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Convergence attendees rethink CRM initiatives for the modern era

Business people attending the Microsoft Dynamics Convergence conference talk about the difficulties and rewards associated with CRM initiatives.

NEW ORLEANS -- CRM can be viewed as a chore, an undertaking that many businesses see as too burdensome and confusing.

Those don't sound like very assuring words for companies pursuing CRM initiatives, especially when they come from the mouth of Bob Stutz, the vice president of Microsoft Dynamics CRM, and a speaker at the Convergence 2013 conference here. While the message was meant to illustrate that CRM has become easier to practice with modern technology, many business people nonetheless acknowledged that understanding customers is still hard.

Several executives and mid-level managers attending Microsoft's Dynamics Convergence 2013 conference in the Crescent City appreciate that today's CRM technology offers a fuller view of the customer than ever before. But many also spoke about the challenges facing them as they update existing or implement new CRM systems. Those challenges range from employees not buying into CRM, to companies not knowing which data to use to understand customer best.

Angela Allen, for instance, came to New Orleans with the hope of bringing back enough information on Microsoft's Dynamics CRM product to convince her colleagues that they should ditch an old CRM system and get with the modern era of monitoring and analyzing customers' social media postings, among other contemporary functions.

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Allen works as a sales coordinator and project planner for Bench Mark Foam in Watertown, S.D. The company manufactures expanded polystyrene, also known as white foam. It can be used to insulate vents, heating systems and roofing.

"I'm 33," she said. "The majority of people have been there for 30 years." Even though Bench Mark Foam's old CRM system "doesn't work right, the older generation likes to keep it around" because they're familiar with it. But it would be nice to integrate Microsoft Dynamics GP -- a supply chain management software product -- with Dynamics CRM software, she said, so that the company can connect product line information with customer data.

Travelocity, the online travel agency, also found CRM to be challenging, despite technological advances in the field.

"We have a lot to keep up with, and we're still integrating things into legacy systems," William Waters, a systems administrator for the company, said of CRM. The company has a CRM program that acts more like a relationship management tool for its company's marketing managers who handle the hotels that contract with Travelocity. The managers gather necessary data from these hotels, but some of them "think of it as a chore," he said.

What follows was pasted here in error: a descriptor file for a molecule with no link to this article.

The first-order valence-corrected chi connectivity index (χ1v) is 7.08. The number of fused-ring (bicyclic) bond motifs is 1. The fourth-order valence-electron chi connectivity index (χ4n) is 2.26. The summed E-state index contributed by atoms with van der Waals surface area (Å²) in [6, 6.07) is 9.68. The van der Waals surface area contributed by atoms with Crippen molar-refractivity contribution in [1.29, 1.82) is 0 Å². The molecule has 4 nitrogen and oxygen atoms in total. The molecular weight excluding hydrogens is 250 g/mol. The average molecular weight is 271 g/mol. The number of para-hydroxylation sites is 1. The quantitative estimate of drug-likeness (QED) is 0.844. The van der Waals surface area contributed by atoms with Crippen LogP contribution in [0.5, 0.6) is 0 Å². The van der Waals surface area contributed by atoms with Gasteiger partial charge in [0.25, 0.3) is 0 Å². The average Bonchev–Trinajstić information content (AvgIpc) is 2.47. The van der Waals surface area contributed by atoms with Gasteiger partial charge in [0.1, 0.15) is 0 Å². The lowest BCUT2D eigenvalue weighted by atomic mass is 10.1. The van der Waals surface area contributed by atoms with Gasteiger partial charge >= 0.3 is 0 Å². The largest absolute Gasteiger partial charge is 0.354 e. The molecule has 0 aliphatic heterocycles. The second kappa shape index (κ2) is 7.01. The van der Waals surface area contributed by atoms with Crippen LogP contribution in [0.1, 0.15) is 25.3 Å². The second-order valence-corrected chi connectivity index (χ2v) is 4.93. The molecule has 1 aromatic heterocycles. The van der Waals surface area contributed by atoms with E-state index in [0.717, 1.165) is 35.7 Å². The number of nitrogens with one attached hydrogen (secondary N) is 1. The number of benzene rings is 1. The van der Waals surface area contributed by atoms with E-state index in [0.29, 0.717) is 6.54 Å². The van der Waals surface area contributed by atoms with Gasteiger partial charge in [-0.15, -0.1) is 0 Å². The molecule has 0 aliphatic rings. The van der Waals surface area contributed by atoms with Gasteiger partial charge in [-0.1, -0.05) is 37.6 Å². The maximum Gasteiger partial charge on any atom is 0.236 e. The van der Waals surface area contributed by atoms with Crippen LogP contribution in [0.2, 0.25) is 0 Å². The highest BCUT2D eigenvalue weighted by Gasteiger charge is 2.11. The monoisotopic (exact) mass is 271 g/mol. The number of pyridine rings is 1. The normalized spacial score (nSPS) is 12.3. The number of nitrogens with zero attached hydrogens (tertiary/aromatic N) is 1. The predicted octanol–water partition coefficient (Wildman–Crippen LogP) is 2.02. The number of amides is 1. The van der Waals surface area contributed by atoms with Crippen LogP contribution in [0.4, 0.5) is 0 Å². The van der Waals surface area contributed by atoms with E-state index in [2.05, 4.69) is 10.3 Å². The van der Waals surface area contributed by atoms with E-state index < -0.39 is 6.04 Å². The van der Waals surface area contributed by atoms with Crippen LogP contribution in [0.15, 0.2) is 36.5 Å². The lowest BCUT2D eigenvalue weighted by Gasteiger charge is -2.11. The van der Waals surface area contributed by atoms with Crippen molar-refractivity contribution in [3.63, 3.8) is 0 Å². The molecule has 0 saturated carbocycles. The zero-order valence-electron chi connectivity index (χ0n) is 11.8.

Still, Travelocity can't ignore CRM because it provides many advantages, Waters said. For instance, marketing managers monitor social media postings of customers and tell hotels what they're doing right and wrong. This will help a smaller hotel that lacks the finances to have an IT manager on staff, he said.

In an interview following his address to the Convergence crowd, Microsoft's Stutz said users have long considered CRM to be a nuisance, partially because the practice of CRM was originally meant to help companies track the productivity of sales teams. "Sales people hated it. They knew it was trying to control them," he said.

But CRM has evolved to the point where customers willingly give feedback by using social media applications and companies of all sizes want to incorporate CRM technology, so long as it's simple to use.

"The expectations are different today," he said of CRM. "It's easy to use. The user interfaces are easy to use."

Indeed, because newer technology is making CRM easier, companies that had barely paid it any mind now consider it a priority. They recognize that customers will no longer stay loyal if they feel as if they're not in a fruitful relationship with a company.

BRFkredit, for one, is just now "in the process of getting more of a CRM attitude," said Allan Lassen, a "solution architect" for the Danish mortgage credit company. Because mortgages run for long terms, BRFkredit had little motivation to seek new data on customers, he said. But just in the past two years, the financial institution recognized it needed to make CRM a priority, he said.

First, it reviewed all customer data and tried to make sense of what it had, Lassen said. Next, it studied the challenges employees face in gathering customer information and getting sales leads. Lastly, it is now reviewing its engagement strategies with customers and learning how to anticipate their needs long before a mortgage expires.

"The old-fashioned vision of CRM has stopped," Lassen said.

Unlike BRFkredit, Merial -- a Deluth, Ga., manufacturer of animal pharmaceuticals -- focused on CRM years ago, said Larry Sibilia, the director of information services for the company. Being ahead of the curve allowed the company to recognize which CRM initiatives work, he said.

For instance, Merial knows it is a wise strategy nowadays to buy intermediary CRM software that allows users to quickly incorporate product changes, Sibilia said. It's best to stay nimble in case more change comes, he said.

While Merial has fully embraced the technology -- to the point where it arms its sales force with customer information on mobile devices -- Sibilia acknowledges that the company will probably never fully master the art of CRM.

"I don't think you can ever know your customer enough," he said. "I don't know if we can ever get there; you would need a lot of clean data."

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